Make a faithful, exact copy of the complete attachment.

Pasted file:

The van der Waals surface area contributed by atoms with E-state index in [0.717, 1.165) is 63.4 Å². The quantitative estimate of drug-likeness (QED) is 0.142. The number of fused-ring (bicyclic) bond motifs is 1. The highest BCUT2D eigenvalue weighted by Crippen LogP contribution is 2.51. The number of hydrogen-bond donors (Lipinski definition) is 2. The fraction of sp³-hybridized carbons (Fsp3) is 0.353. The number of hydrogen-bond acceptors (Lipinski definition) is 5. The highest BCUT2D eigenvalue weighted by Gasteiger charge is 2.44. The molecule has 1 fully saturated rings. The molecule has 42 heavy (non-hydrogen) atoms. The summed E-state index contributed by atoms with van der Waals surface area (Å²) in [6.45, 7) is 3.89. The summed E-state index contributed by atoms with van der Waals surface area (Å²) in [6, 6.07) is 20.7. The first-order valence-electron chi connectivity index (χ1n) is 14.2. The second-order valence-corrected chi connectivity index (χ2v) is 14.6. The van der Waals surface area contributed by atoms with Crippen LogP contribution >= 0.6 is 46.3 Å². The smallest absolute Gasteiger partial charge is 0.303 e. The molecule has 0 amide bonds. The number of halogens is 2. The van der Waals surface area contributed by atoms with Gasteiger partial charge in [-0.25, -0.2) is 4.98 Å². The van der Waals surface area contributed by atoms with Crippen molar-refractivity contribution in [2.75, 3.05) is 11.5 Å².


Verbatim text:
The van der Waals surface area contributed by atoms with E-state index in [0.717, 1.165) is 63.4 Å². The quantitative estimate of drug-likeness (QED) is 0.142. The number of fused-ring (bicyclic) bond motifs is 1. The highest BCUT2D eigenvalue weighted by Crippen LogP contribution is 2.51. The number of hydrogen-bond donors (Lipinski definition) is 2. The fraction of sp³-hybridized carbons (Fsp3) is 0.353. The number of hydrogen-bond acceptors (Lipinski definition) is 5. The highest BCUT2D eigenvalue weighted by Gasteiger charge is 2.44. The molecule has 1 fully saturated rings. The molecule has 42 heavy (non-hydrogen) atoms. The summed E-state index contributed by atoms with van der Waals surface area (Å²) in [6.45, 7) is 3.89. The summed E-state index contributed by atoms with van der Waals surface area (Å²) in [6, 6.07) is 20.7. The first-order valence-electron chi connectivity index (χ1n) is 14.2. The second-order valence-corrected chi connectivity index (χ2v) is 14.6. The van der Waals surface area contributed by atoms with Crippen LogP contribution >= 0.6 is 46.3 Å². The smallest absolute Gasteiger partial charge is 0.303 e. The molecule has 0 amide bonds. The number of halogens is 2. The van der Waals surface area contributed by atoms with Gasteiger partial charge in [-0.25, -0.2) is 4.98 Å². The van der Waals surface area contributed by atoms with Crippen molar-refractivity contribution in [2.75, 3.05) is 11.5 Å².